Pediatric COVID Cases Rise, But No Change in NJ Mask Mandate

by Russ Crespolini, Patch Staff

This story is being republished under a special NJ News Commons content-sharing agreement related to COVID-19 coverage. Link to story: https://patch.com/new-jersey/across-nj/s/holtk/pediatric-covid-cases-rise-no-change-nj-mask-mandate

The Garden State has seen a rise in pediatric COVID-19 cases according to recent Department of Health Data, but that has not altered Gov. Phil Murphy’s stance on mask mandates—for now.

“We continue to be comfortable where we are,” Murphy said during last Monday’s COVID-19 briefing. “We watch this like a hawk. I don’t want to go back, but if we think that’s the right thing to do, we’ll do what the public health experts suggest.”

Health Commissioner Judith Persichilli noted that the rate of positive test results has risen for children up to age 13. The rise was most pronounced in children 4 and under, she said.

This plays into the narrative Murphy the pandemic has been a pandemic among the unvaccinated. Monday, the state also shared data on vaccine efficacy and breakthrough cases.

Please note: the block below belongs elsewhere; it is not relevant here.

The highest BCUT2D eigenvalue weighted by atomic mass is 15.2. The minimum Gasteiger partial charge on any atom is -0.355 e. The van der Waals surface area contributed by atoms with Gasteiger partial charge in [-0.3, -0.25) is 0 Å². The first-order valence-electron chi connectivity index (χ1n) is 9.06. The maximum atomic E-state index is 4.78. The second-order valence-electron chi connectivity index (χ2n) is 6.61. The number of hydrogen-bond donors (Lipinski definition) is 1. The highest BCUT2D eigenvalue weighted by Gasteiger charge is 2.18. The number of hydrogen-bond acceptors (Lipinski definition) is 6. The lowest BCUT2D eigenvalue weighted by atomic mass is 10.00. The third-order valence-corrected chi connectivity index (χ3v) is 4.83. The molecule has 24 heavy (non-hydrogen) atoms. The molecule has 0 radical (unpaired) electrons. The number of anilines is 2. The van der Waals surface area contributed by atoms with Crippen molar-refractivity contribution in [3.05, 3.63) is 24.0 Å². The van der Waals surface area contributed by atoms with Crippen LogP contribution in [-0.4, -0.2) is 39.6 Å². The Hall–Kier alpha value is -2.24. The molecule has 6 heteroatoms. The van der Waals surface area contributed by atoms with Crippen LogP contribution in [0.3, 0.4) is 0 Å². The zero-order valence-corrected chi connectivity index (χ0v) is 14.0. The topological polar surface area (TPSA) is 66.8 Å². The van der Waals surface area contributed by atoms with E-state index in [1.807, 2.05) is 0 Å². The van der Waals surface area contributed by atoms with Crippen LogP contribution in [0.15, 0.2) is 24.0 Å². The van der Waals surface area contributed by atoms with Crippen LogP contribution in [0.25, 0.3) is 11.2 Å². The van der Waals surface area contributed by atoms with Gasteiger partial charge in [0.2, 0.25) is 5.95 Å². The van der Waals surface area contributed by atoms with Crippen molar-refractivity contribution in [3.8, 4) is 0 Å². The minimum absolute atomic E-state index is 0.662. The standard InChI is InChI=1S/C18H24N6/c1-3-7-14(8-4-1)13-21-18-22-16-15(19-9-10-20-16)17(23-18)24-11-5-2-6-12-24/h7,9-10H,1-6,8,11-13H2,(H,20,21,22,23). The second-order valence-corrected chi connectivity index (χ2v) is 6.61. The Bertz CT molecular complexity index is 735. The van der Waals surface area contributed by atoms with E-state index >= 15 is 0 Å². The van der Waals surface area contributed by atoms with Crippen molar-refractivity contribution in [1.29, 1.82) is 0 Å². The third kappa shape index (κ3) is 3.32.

Persichilli said overall cases, the rate of hospitalization and the percentage of patients in intensive care has remained low.

At the end of June Murphy made the announcement as the New Jersey Department of Health (NJDOH) and New Jersey Department of Education (NJDOE) announced updated health and safety guidelines for the upcoming school year, in which all districts will be required to provide full-time, in-person learning with no remote option.

“The recommendations we are releasing today will provide school districts with a roadmap to bring students and staff back to safe, enriching school environments,” Murphy said at the time. “This guidance will help districts and educators develop plans to meet their student’s educational, social, emotional and mental health needs. Our students and educators have displayed amazing resiliency during the pandemic, and I am pleased that the upcoming school year will provide a sense of normalcy that students haven’t had since March 2020.”

Anyone who is comfortable wearing masks will be able to do so, Murphy added. He also said that the state anticipates updated guidance from the federal Centers for Disease Control and Prevention (CDC) later this summer. The state will consider any updates from the federal agency ahead of the first day of the new school year.

In late May, Murphy had said that New Jersey students and staff likely still be wearing masks when the next school year starts in September while offer wiggle room for high school students and others who already have been vaccinated.

At that time, Murphy did note that most high schoolers will have been long vaccinated by the time the fall arrives because those 16 and older have been able to get vaccinated since the start.

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